The Strategy of Conflict

A point that one can reasonably make about “game theory” is that the reason why “game theory” is often overlooked in the way of understanding the basics and fundamentals of life is because many people either do not have the experience to understand the subject, or they are largely unaware that they actually have the experience to understand the subject. Thus, one of the main reasons why I perused the subject known as “game theory” – in addition to learning the subject for my own benefit – is to make it as understandable to readers as possible, based on the personal understanding of the subject I have gained through personal experience.

I concluded my previous remarks about “game theory” with the issue of “second-strike capabilities.” I pointed out that Russia and China both have what is known as “second-strike capabilities” vis-à-vis the United States. As a result, the brooding and fretting over the issue of “surprise attacks” or “sneak attacks” is largely a futile enterprise given that both sides have viable “second-strike capabilities.” Because there is no advantage in a “sneak attack” or “surprise attack” for either side, it follows that “the incentive to strike at all will be reduced.” But in a situation like the one between Russia and Ukraine where the former has second-strike capabilities whereas the latter does not, it follows that the advantage for the side with second-strike capabilities lies in striking first.

Also, what Schelling argues is that an “arms race” or the buildup of military capabilities and technologies does not necessarily translate into higher risk of war or instability. Rather, what an “arms race” and a buildup of military capabilities and technologies does is that it makes one’s “second-strike capabilities” less vulnerable in the event of a “sneak attack” or “surprise attack.” Schelling argued that “the likelihood of successfully wiping out the other side’s missiles becomes less and less as the missiles on both sides increase.” Thus, there is a reason why Iran has so many drones in addition to having what is perhaps the largest supply of missiles in the Middle East, despite the sanctions aimed at stymying Iran’s ability to proliferate drones and missiles.

In a nutshell, the name of the game from a conflict and war perspective is to “preserve the invulnerability” of one’s “retaliatory forces.” How that aim is achieved varies for different individuals and parties. Moreover, the mass or scale of an attack is largely irrelevant if the other side wields the capabilities to retaliate. Arguably, the debate over whether a threat is “massive” or “limited” is largely irrelevant once it is clear that both sides have the ability to retaliate against one another.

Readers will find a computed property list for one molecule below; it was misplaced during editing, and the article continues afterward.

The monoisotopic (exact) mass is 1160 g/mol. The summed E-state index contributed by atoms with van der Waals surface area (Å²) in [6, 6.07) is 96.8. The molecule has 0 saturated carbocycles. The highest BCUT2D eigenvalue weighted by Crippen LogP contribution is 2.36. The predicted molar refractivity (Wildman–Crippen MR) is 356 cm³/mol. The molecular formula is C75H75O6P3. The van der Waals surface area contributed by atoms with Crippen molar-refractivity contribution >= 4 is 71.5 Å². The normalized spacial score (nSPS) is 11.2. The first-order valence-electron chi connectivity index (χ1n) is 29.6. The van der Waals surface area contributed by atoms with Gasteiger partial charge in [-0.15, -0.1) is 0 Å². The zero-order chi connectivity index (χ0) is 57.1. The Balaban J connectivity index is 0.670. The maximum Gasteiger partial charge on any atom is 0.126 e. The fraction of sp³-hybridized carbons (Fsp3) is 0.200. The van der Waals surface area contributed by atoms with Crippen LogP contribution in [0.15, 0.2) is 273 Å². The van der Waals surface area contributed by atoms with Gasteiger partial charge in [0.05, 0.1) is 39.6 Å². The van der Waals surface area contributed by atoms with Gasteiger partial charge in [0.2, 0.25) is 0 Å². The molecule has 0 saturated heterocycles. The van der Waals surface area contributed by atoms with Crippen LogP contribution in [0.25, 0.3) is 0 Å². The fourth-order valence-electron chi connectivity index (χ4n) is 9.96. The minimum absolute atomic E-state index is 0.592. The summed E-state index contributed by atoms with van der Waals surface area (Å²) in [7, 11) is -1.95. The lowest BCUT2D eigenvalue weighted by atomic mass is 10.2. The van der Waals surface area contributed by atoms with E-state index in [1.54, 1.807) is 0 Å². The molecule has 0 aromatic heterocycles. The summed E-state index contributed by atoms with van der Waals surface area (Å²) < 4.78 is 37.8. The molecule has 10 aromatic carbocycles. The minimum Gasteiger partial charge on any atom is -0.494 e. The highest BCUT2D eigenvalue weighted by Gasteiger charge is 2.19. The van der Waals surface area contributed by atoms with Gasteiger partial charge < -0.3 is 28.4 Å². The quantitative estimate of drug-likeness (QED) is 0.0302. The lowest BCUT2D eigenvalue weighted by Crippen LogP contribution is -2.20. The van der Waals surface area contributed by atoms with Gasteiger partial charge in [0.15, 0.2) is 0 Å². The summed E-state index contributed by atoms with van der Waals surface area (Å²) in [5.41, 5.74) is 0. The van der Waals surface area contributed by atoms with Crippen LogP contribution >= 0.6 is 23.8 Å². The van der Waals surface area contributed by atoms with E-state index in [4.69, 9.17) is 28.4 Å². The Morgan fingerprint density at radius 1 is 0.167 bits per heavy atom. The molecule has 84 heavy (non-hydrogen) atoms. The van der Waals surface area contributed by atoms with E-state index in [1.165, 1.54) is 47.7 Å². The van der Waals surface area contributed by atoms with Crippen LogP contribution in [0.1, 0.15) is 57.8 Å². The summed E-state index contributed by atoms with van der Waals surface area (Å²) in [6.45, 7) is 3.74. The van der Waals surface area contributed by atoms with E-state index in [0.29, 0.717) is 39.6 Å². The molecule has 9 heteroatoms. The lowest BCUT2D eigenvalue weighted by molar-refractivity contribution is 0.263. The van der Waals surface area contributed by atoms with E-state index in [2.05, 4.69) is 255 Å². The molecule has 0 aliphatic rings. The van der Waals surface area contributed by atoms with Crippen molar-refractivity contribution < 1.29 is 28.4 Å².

In turn, it is theoretically possible to have communication, dialogue, and negotiations in order to avoid “misapprehension” and to de-escalate the situation and in turn prevent an “inadvertent war” while sustaining an “arms race.” Another point to note is that the danger which lies in provocations is that a provocation aims to “goad” the other side into attacking. Why anyone would provoke the other side in a strategic context defined by “Mutual Assured Destruction” (MAD) and why one side would be goaded into actually attacking the other side in response to a provocation is anyone’s guess.

Also, the ultimate aim of inspections when all is said and done is to make the side being inspected more vulnerable to an attack. Hence, the occasional intransigence towards international bodies and the occasional shutdown of surveillance cameras and the restarting of centrifuges and so forth. However, if inspection means that the enemy will be made more vulnerable to an attack, then there will automatically be a focus on both sides on over-inspection and over-surveillance.

But according to Schelling, in the event of “mutual deterrence” and a “balance of terror” as a result of concealable, mobile, and potent “second-strike capabilities,” bargaining and negotiation are made more effective and more results-oriented by a rather distasteful method these days, namely, hostage-taking. As Schelling wrote:

“As long as each side has the manifest power to destroy a nation and its population in response to an attack by the other, the ‘balance of terror’ amounts to a tacit understanding backed by a total exchange of all conceivable hostages. We may not, of course, want to exchange quite that many hostages in support of this particular understanding with this particular enemy. But in a lawless world that provides no recourse to damage suits for breach of this unwritten contract, hostages may be the only device by which mutually distrustful and antagonistic partners can strike a bargain.”

The moral of the story is, perhaps, to stay home more, adopt a natural and solitary way of life, and to travel less than before.   

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